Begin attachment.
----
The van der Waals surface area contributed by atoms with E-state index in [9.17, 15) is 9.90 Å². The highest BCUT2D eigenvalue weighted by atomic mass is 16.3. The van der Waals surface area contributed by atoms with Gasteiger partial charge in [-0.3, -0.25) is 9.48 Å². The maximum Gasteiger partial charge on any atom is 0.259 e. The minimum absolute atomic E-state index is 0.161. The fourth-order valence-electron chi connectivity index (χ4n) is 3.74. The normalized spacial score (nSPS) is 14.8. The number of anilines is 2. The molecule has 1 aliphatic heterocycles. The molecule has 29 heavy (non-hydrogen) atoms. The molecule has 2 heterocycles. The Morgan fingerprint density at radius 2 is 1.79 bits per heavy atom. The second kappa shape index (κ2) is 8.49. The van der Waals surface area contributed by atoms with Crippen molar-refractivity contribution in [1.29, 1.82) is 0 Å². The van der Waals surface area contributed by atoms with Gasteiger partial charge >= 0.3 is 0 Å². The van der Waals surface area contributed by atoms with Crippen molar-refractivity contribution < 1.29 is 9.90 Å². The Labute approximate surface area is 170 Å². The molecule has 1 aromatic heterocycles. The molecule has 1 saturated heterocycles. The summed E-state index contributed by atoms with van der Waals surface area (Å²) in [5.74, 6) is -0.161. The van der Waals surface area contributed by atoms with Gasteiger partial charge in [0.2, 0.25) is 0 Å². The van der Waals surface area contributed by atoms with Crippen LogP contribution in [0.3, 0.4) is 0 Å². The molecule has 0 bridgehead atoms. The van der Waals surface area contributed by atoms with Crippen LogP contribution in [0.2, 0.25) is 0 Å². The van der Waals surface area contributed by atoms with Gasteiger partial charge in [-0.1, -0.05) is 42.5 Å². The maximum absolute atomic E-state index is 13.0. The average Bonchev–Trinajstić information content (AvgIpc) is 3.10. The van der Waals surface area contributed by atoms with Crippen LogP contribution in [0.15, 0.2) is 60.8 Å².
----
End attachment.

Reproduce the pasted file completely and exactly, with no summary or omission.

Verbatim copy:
The van der Waals surface area contributed by atoms with E-state index in [9.17, 15) is 9.90 Å². The highest BCUT2D eigenvalue weighted by atomic mass is 16.3. The van der Waals surface area contributed by atoms with Gasteiger partial charge in [-0.3, -0.25) is 9.48 Å². The maximum Gasteiger partial charge on any atom is 0.259 e. The minimum absolute atomic E-state index is 0.161. The fourth-order valence-electron chi connectivity index (χ4n) is 3.74. The normalized spacial score (nSPS) is 14.8. The number of anilines is 2. The molecule has 1 aliphatic heterocycles. The molecule has 29 heavy (non-hydrogen) atoms. The molecule has 2 heterocycles. The Morgan fingerprint density at radius 2 is 1.79 bits per heavy atom. The second kappa shape index (κ2) is 8.49. The van der Waals surface area contributed by atoms with Crippen molar-refractivity contribution in [1.29, 1.82) is 0 Å². The van der Waals surface area contributed by atoms with Gasteiger partial charge >= 0.3 is 0 Å². The van der Waals surface area contributed by atoms with Crippen molar-refractivity contribution < 1.29 is 9.90 Å². The Labute approximate surface area is 170 Å². The molecule has 1 aromatic heterocycles. The molecule has 1 saturated heterocycles. The summed E-state index contributed by atoms with van der Waals surface area (Å²) in [5.74, 6) is -0.161. The van der Waals surface area contributed by atoms with Gasteiger partial charge in [0.2, 0.25) is 0 Å². The van der Waals surface area contributed by atoms with Crippen LogP contribution in [0.3, 0.4) is 0 Å². The molecule has 0 bridgehead atoms. The van der Waals surface area contributed by atoms with Crippen LogP contribution in [0.2, 0.25) is 0 Å². The van der Waals surface area contributed by atoms with Gasteiger partial charge in [-0.1, -0.05) is 42.5 Å². The maximum absolute atomic E-state index is 13.0. The average Bonchev–Trinajstić information content (AvgIpc) is 3.10. The van der Waals surface area contributed by atoms with Crippen LogP contribution in [0.15, 0.2) is 60.8 Å².